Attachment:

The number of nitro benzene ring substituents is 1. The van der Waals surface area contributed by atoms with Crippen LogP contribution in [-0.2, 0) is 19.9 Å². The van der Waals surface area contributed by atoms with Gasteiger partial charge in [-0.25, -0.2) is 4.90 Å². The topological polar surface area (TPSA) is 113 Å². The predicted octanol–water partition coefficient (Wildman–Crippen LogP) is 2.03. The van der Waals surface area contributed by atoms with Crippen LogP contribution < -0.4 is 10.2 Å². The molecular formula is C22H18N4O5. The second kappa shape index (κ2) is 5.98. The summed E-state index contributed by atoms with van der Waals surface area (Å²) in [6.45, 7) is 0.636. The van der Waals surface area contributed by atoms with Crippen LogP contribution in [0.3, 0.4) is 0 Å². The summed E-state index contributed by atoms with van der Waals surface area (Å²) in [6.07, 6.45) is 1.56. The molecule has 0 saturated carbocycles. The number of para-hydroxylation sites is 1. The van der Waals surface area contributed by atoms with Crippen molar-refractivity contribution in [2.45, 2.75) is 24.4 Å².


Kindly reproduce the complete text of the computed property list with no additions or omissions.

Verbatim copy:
The number of nitro benzene ring substituents is 1. The van der Waals surface area contributed by atoms with Crippen LogP contribution in [-0.2, 0) is 19.9 Å². The van der Waals surface area contributed by atoms with Gasteiger partial charge in [-0.25, -0.2) is 4.90 Å². The topological polar surface area (TPSA) is 113 Å². The predicted octanol–water partition coefficient (Wildman–Crippen LogP) is 2.03. The van der Waals surface area contributed by atoms with Crippen LogP contribution < -0.4 is 10.2 Å². The molecular formula is C22H18N4O5. The second kappa shape index (κ2) is 5.98. The summed E-state index contributed by atoms with van der Waals surface area (Å²) in [6.45, 7) is 0.636. The van der Waals surface area contributed by atoms with Crippen LogP contribution in [0.3, 0.4) is 0 Å². The summed E-state index contributed by atoms with van der Waals surface area (Å²) in [6.07, 6.45) is 1.56. The molecule has 0 saturated carbocycles. The number of para-hydroxylation sites is 1. The van der Waals surface area contributed by atoms with Crippen molar-refractivity contribution in [2.45, 2.75) is 24.4 Å².